It made me realize how much is left unseen by us just because we persistently reflect our own experience on others and neglect to even acknowledge that alternatives are not impossible and this from simple phrases regarded by society to be inexorably true such as "We're human, we all have (sexual) needs" to "We all need (romantic) love to be happy". You have found an ally in me.

Any additional comments?

The thing I'm grateful the most is that because of this book I now understand my peers and myself a little better.

3 people found this helpful

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educational

I wish I had this book when I was first realizing that I wasn't broken. I wish this book has existed when I was a teenager and so confused. but mostly I'm just glad this exists now.

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Pronunciation grates on my nerves

I couldnt finish this book after hearing the narrators pronunciation of mature. I cannot take seriously someone who says ma-tyor and not ma-choor. Might be a silly reason to stop a book...but this has grated on my ears for years.

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Great Coverage of a Misunderstood Orientation

This book was a thorough, but not inaccessible, examination of the asexual spectrum of orientations, points of intersectionality, needs, resources, and more. I would highly recommend this book to gain a better understanding of the spectrum and how not to cause harm to someone who identifies as ace. I gave a copy of this to my therapist who does a lot of work in the LGBTQIA+ community.

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Very informative

A very informative primer for the lay person as well as for those curious about asexuality. The author does a great job dissecting and dispelling the various myths, misunderstanding, and stigma around this little recognized orientation. While repetution can help drill concepts into the skeptics and the deniers, it gets tad tedious at times to the point I could finish the sentences for the author. Still, it gets a rec from me as a book that achieves what it sets out to do.

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Buena introducción y explicación de la asexualidad

En un momento se me hizo repetitivo pero entiendo que tal vez alguien que no sepa mucho de asexualidad le podría haber parecido bien de largo.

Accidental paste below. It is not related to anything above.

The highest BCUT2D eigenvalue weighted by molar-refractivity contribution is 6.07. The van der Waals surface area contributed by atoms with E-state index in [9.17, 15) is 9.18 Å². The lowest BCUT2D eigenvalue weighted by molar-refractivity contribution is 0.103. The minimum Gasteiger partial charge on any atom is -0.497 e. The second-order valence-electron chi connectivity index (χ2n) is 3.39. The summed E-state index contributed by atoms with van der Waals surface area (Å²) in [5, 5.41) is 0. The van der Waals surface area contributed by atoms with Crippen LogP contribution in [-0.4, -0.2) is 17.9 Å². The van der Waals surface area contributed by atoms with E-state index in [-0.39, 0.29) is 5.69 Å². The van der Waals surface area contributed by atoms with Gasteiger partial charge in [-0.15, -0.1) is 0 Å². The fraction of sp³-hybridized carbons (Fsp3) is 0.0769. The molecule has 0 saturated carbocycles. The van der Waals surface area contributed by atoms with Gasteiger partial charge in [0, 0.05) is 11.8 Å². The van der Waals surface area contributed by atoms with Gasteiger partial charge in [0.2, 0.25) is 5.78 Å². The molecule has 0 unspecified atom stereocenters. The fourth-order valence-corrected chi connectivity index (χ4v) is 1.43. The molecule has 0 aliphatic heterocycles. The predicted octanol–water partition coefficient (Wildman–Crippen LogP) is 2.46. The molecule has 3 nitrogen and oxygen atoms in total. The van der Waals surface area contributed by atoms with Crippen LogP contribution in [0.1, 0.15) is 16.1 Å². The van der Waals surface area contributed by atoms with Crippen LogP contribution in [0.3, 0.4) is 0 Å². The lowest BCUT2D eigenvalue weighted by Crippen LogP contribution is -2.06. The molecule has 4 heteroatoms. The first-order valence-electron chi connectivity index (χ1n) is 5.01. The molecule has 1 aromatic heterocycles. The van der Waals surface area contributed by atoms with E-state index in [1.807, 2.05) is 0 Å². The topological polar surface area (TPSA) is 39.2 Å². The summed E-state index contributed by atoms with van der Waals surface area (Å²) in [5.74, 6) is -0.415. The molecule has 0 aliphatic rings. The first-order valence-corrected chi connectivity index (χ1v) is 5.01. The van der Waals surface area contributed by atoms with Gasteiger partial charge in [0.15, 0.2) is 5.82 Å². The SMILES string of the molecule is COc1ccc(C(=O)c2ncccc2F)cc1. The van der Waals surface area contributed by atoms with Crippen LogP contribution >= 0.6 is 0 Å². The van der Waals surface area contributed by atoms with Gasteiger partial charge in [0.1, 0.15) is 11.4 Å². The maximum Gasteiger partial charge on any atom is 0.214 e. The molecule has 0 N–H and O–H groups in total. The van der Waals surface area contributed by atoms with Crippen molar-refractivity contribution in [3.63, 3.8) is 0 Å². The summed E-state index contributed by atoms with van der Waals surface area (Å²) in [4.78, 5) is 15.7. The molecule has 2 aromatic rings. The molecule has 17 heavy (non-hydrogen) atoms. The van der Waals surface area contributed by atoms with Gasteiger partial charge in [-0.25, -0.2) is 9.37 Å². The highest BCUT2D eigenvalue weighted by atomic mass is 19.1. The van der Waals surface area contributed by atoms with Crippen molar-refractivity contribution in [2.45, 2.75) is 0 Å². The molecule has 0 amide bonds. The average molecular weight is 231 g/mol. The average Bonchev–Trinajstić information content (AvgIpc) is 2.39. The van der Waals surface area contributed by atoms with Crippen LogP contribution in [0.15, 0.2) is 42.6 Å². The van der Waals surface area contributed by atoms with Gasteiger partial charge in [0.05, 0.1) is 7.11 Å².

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  • Lianne Drummond
  • 05-18-18

Information can be found elsewhere

Very whiny and bee-in-a-bonnet approach to explaining asexuality. Perhaps it could be informative to some though she spends too much time moaning about how cruel the world is. A less emotionally laden approach would have been better.

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  • Helen Gladwin
  • 01-26-18

Haven't learnt anything yet

I wanted to try and learn about Asexuality. I've listened to half of the book so far and it is so difficult to listen too and to understand what is being said. This book essentially preaches about how hard it can be to be Asexuality in our "terrible" society. I wanted to learn about it

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  • Godzilla
  • 01-02-18

Pretty basic stuff

What did you like best about The Invisible Orientation? What did you like least?

The book was easy to understand and a good primer for those who have done zero research. What I liked least was that it didn't really provide any guidance or relevant materials for people who are more seriously questioning and have already researched the FAQ themselves.
There seemed to be a lot of listing of different possible combinations of asexual and romantic orientations, rather than any more valuable information about cultural challenges, context, history, etc. Overall the book lacked a thesis and was more like an explanatory page from a website.

What was your reaction to the ending? (No spoilers please!)

The conclusion was lacking- what was the point of the book? Where is asexuality going now? It wasn't cohesive in this sense. It didn't seem to offer much comfort or vision- more just lists of orientations and a general 'don't be rude' message.

The reading of the reference section was gruelling and made the book stand out as something amateurish.

Do you think The Invisible Orientation needs a follow-up book? Why or why not?

I think a more detailed text looking at the cultural significance of asexuality and a more in depth examination of the psychological struggle of coming to terms with being asexual/trying to find a place in a world where you are not readily accepted is needed, though a different author may be better placed to do this.

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  • Jarryd
  • 02-15-20

Straw men as far as the eye can see

It started strong, detailing things I resonated with. But quickly fell into loop, where the narrator just proposed arguments, insults and erasure. Then meticulously dismantled them.

I'm looking for answers, and a good way to connect with others like me. This is mostly years of arguing on the internet, boiled down to a guide.

Quite a few references to "the patriarchy" casually dropped, which undermines the author's credibility too. That's an irrelevant idea to this book.

I'm grateful to have something at least.